Originally posted by flatline0107 View Post
                the distance in real muay thai is much too close for spinning kicks.. you rarely see thai do it, only spining elbows cause its short
                This is also why you never see round kicks or teeps in Muay Thai.
                The fool thinks himself immortal,
                If he hold back from battle;
                But old age will grant him no truce,
                Even if spears spare him.

                Comment


                  #9
                  Originally posted by TheMightyMcClaw View Post
                  This is also why you never see round kicks or teeps in Muay Thai.
                  It's not so much the distance at which they engage, but rather the fact that thai boxers are generally taught not to back up. So the distance you can cover with a spinning back kick will be more useful against, say, a karateka who (based on what I've seen) will respond to kicks by trying to get out of range to make you overextend reaching so they can counter, as opposed to a traditional thai boxer who is more likely to react to you turning your back by stepping in to counter before you can finish throwing it.

                  That said, if you wind up with a MT guy who is running backwards away from your kicks, definitely spin kick the shit out of him.

                  Comment


                    #10
                    Originally posted by Magpie McGee View Post
                    It's not so much the distance at which they engage, but rather the fact that thai boxers are generally taught not to back up. So the distance you can cover with a spinning back kick will be more useful against, say, a karateka who (based on what I've seen) will respond to kicks by trying to get out of range to make you overextend reaching so they can counter, as opposed to a traditional thai boxer who is more likely to react to you turning your back by stepping in to counter before you can finish throwing it.

                    That said, if you wind up with a MT guy who is running backwards away from your kicks, definitely spin kick the shit out of him.
                    I still don't buy it. An opponent who's moves into jam you is going to counter spin hook kicks, but he's also the ideal person to be throwing spin back kicks against.
                    The fool thinks himself immortal,
                    If he hold back from battle;
                    But old age will grant him no truce,
                    Even if spears spare him.

                    Comment


                      #11
                      it was the 80s so...

                      5 Yrs late here, but I think Victor Solier (TKD) popularized spinning kicks in interational kickboxing in he early 80's (and if so, he's one of the reasons why spinning back kicks exist in MMA today?):

                      Comment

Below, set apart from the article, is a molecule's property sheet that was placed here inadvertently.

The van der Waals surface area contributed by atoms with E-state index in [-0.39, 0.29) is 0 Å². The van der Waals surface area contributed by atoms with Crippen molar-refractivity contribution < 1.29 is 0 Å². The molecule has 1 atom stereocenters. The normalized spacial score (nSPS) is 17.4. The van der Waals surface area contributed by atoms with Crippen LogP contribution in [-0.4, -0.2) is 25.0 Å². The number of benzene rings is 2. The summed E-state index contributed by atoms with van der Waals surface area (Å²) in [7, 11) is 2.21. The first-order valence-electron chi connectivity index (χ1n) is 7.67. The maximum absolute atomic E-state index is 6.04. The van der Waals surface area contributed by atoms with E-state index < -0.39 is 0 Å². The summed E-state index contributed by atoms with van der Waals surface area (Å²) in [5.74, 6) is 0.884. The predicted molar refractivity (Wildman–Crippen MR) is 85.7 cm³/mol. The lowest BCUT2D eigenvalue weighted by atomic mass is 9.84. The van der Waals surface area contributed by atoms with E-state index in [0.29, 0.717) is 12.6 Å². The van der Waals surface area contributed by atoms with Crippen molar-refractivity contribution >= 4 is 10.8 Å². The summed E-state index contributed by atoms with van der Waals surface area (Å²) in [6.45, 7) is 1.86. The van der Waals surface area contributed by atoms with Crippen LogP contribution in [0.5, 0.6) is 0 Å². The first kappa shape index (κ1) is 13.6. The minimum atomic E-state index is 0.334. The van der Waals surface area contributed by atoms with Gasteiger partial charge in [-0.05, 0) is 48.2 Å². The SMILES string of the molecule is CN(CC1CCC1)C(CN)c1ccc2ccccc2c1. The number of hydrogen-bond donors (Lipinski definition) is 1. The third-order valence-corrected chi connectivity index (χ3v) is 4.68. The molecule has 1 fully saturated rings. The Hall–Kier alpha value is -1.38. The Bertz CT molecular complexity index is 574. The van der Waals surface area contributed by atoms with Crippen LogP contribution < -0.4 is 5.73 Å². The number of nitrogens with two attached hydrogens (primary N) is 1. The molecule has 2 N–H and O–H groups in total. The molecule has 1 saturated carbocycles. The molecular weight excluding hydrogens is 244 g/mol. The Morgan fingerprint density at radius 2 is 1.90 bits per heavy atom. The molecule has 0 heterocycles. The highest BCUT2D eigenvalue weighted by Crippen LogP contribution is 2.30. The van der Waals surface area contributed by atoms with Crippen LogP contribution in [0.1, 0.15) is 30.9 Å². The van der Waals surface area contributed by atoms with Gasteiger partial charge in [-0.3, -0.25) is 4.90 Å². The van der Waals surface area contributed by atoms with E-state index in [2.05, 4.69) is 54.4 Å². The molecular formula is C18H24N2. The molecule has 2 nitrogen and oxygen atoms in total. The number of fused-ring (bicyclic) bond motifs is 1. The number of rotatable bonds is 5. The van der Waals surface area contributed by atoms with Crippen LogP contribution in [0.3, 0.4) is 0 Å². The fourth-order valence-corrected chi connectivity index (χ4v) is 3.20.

#12
                        Spinning Back kicks are used in Muay Thai, and they are effective. The two kicks mentioned at the start of the post are very effective: Deer looks back can mess your knee cap, and the crocodile whips its tail is widely used, both kicks are used a lot in Muay Chaiya...the angle at which the kick is thrown is very important, specially in the crocodile kick...I leave video of Tea, one of the fighters at Baanchangthai Muay Chaiya camp, it is a controlled spar session, not a fight but in 1:42 for example you can see a good use of the crocodile whips its tail or chorakee faad Hang...

                        https://www.facebook.com/muaychaiya/...3960764/?t=108

                        Comment


                          #13
                          Originally posted by BFGalbraith View Post
                          5 Yrs late here, but I think Victor Solier (TKD) popularized spinning kicks in interational kickboxing in he early 80's (and if so, he's one of the reasons why spinning back kicks exist in MMA today?):
                          I don't know if we are including spinning back kicks to the stomach or liver in the basket of techniques you are talking about,

                          but if you are, you have to give Benny the Jet his due.

                          He was the king of knocking people with knocking people out with a spinning back kick to their midsection.

                          Comment


                            #14
                            This surely is an old video considering its quality. It is fun watching and learning technique from old people.

                            Comment


                              #15
                              Here we go bashing TKD back kicks again. Man this gets old.

                              Comment

                              Collapse

                              Edit this module to specify a template to display.

                              Working...
                              X